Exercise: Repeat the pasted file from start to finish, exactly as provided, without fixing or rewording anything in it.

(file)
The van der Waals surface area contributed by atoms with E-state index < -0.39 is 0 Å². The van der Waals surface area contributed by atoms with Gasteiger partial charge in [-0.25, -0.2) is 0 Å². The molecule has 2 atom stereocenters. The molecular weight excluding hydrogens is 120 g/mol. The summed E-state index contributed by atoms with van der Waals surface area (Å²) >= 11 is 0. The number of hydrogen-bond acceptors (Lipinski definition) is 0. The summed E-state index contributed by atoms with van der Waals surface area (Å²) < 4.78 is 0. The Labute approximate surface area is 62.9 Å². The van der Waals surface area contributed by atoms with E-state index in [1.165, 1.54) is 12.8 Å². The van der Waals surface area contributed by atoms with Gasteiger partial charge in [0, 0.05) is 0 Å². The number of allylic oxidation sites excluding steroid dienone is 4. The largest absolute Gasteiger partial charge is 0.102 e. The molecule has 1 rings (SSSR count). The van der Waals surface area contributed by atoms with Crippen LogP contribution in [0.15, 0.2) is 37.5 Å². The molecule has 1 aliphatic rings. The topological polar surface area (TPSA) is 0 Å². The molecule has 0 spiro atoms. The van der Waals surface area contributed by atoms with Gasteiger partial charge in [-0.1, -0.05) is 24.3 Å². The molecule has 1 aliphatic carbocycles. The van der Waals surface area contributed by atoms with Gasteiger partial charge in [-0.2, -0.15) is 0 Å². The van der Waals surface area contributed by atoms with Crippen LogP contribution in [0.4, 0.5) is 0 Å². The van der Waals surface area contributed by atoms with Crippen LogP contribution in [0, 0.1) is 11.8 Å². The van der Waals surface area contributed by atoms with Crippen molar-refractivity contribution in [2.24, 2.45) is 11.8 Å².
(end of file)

The van der Waals surface area contributed by atoms with E-state index < -0.39 is 0 Å². The van der Waals surface area contributed by atoms with Gasteiger partial charge in [-0.25, -0.2) is 0 Å². The molecule has 2 atom stereocenters. The molecular weight excluding hydrogens is 120 g/mol. The summed E-state index contributed by atoms with van der Waals surface area (Å²) >= 11 is 0. The number of hydrogen-bond acceptors (Lipinski definition) is 0. The summed E-state index contributed by atoms with van der Waals surface area (Å²) < 4.78 is 0. The Labute approximate surface area is 62.9 Å². The van der Waals surface area contributed by atoms with E-state index in [1.165, 1.54) is 12.8 Å². The van der Waals surface area contributed by atoms with Gasteiger partial charge in [0, 0.05) is 0 Å². The number of allylic oxidation sites excluding steroid dienone is 4. The largest absolute Gasteiger partial charge is 0.102 e. The molecule has 1 rings (SSSR count). The van der Waals surface area contributed by atoms with Crippen LogP contribution in [0.15, 0.2) is 37.5 Å². The molecule has 1 aliphatic rings. The topological polar surface area (TPSA) is 0 Å². The molecule has 0 spiro atoms. The van der Waals surface area contributed by atoms with Gasteiger partial charge in [-0.1, -0.05) is 24.3 Å². The molecule has 1 aliphatic carbocycles. The van der Waals surface area contributed by atoms with Gasteiger partial charge in [-0.2, -0.15) is 0 Å². The van der Waals surface area contributed by atoms with Crippen LogP contribution in [0.4, 0.5) is 0 Å². The van der Waals surface area contributed by atoms with Crippen LogP contribution in [0, 0.1) is 11.8 Å². The van der Waals surface area contributed by atoms with Crippen molar-refractivity contribution in [2.24, 2.45) is 11.8 Å².